The refugee crisis is impacting countries all across the world. Many of the people that flee from their homes in Central America are asylum seekers looking to start anew in the U.S. because there is political turmoil and unrest in their countries. Others come to the U.S. because the Cartel is threatening their families’ lives or they are looking for work so they can send money home. Their journeys are often difficult and painful, but the hope for a better future is strong enough for families to leave everything behind or parents to send their children to travel hundreds of miles alone. There are countless reasons why people immigrate to the U.S. from Central America and Mexico, and each person that journeys to the U.S.faces individual hardships that the media often doesn’t address and combines millions of stories into only a few narratives. While we were in Nogales and Tucson, we were able to speak with and listen to migrants who have come to the border in hopes of living a better life in the U.S. It’s these stories I now take back with me along with a deeper understanding of the complexity of the immigration crisis occurring today.
During our time in Nogales, we visited two shelters for asylum seekers; Las Torres and La Roca, which are supported in part by Cruzando Fronteras. One man we met named Miguel Angelo traveled from Guerrero in southern Mexico with his wife and two young children. He owned a food store, but the Cartel demanded money for ‘protection’ and continuously raised the price until Miguel could no longer pay. He was in fear of his families’ lives and was forced to decide to sell his store and car and use that money to travel by bus to the border in hopes of applying for asylum to live in the U.S. He has plans to live with his father in San Francisco and work in construction.
We also went to an Operation Streamline hearing in Tucson, which is a “zero-tolerance” initiative by the Department of Homeland Security and the Department of Justice that criminally prosecutes people who cross the border illegally. All of the prosecutions are done en mass, with 75 people at a hearing in the morning and 75 people in the afternoon, four days a week. The hearing is translated as the judge speaks, as most of those being prosecuted only speak Spanish. We witnessed a man and his lawyer come forward and after pleading guilty to crossing the border illegally, the man’s lawyer speaking on his behalf in English. She said that when he was in the desert, coming into the U.S., he found two dead bodies on the ground. She said, as she was choking up, that he was traumatized from the experience and that before he was deported, he wanted to work with Border Patrol to find the remains and lay them properly to rest. The lawyer also requested that he see a therapist or counselor before deportation. This story is powerful to me because it is a reminder that people do die trying to come into the U.S. and that anyone who tries puts their life at risk. “Zero tolerance” policies put migrants who come to the U.S. in danger, many of whom strive for a better life. And so many of the stories of those that have died will be forgotten and bodies left to rot in the desert. The majority of the American public will never know how many people die coming to the U.S. because those numbers can be unreported or narrowly defined by agencies such as Customs and Border Protection.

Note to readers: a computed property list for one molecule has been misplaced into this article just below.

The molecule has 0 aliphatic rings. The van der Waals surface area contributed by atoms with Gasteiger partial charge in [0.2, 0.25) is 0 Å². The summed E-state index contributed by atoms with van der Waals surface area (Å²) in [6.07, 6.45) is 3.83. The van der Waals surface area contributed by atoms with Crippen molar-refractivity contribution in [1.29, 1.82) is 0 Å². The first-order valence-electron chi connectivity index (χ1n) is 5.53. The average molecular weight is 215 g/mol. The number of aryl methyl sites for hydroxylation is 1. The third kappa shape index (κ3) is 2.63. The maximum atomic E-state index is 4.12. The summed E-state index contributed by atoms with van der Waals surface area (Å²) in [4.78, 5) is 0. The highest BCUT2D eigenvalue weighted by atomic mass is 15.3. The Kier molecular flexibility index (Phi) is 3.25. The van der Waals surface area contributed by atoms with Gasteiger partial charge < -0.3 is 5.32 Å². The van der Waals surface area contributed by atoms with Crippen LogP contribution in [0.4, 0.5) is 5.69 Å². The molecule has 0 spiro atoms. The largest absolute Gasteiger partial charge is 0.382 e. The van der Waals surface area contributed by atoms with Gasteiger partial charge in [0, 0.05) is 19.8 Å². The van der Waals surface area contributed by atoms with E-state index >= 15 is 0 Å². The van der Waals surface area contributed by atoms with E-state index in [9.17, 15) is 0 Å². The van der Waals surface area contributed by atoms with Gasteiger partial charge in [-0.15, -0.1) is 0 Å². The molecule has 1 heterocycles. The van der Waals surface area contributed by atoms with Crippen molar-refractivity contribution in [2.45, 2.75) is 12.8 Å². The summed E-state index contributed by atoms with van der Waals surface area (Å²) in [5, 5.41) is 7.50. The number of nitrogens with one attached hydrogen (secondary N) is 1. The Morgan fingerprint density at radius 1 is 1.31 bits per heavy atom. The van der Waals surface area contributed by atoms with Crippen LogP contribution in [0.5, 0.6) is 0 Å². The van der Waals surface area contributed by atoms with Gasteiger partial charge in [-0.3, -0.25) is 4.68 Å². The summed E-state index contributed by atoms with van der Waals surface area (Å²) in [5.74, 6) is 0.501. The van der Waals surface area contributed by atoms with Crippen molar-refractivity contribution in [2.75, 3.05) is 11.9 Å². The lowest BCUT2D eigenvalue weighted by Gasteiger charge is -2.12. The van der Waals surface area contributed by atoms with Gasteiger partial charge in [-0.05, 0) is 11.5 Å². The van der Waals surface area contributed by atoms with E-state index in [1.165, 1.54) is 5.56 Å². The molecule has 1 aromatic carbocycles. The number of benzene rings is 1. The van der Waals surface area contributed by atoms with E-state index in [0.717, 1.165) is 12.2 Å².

We met and spoke with Border Patrol agents at their offices in the Nogales sector on Monday. Before going, I had very low opinions of CBP and what they do. While now, I have more respect for Border Patrol, I still have mixed feelings. They have a job to protect the border that involves detaining and processing people. The agents rescue a lot of migrants and they do realize that it is very difficult for people to receive asylum, leading them to crossing illegally. CBP try to separate themselves from some of the work they do, saying they are a “law enforcing agency, not a law writing agency” and that “Border Patrol wasn’t separating the families, it was the court system.” While I know that the actions of some Border Patrol agents do not represent the entire agency and that they follow the written law, there are still countless stories that reflect poorly upon the general attitude and beliefs of CBP. For example, the xenophobic, racist, CBP Facebook group that the news uncovered several weeks ago show videos of Border Patrol agents slashing water left for migrants. On Wednesday, we went to a store that was on the Tohono O’odham Native American reservation. While there, we spoke with Agatha and Jorge. Agatha spoke about how she accidentally took a wrong turn and was stopped, surrounded, and harassed by CBP agents. She told another story about her nephew; one day, he was tending to cattle and didn’t have his ID with him. Because he has lighter skin and doesn’t look like a stereotypical Native American, he was going to be detained but was saved by being able to speak the Tohono O’odham language, therefore proving he lived on the reservation. She says this harassment has been happening for the past 20 years, since a checkpoint was put up on the reservation. Jorge told a story about his white friend from the U.K. His U.S. visa was expired, but was still able to pass over the border without issue while Native Americans with passports get harassed when they cross. Jorge said “Peace and forgiveness is an art. People are so full of hate.” All of these stories reiterate that CBP is to protect the border — but sometimes it seems they end up protecting the border from people with brown skin.
I am saddened by this and hope that our country can pass thoughtful laws that deal with the refugee and immigration crisis understandingly, empathetically, and in a way that respects all races, traditions, beliefs, skin colors, nationalities, and reasons why that person is coming to the U.S.
- Emily, St. Elizabeth’s, Sudbury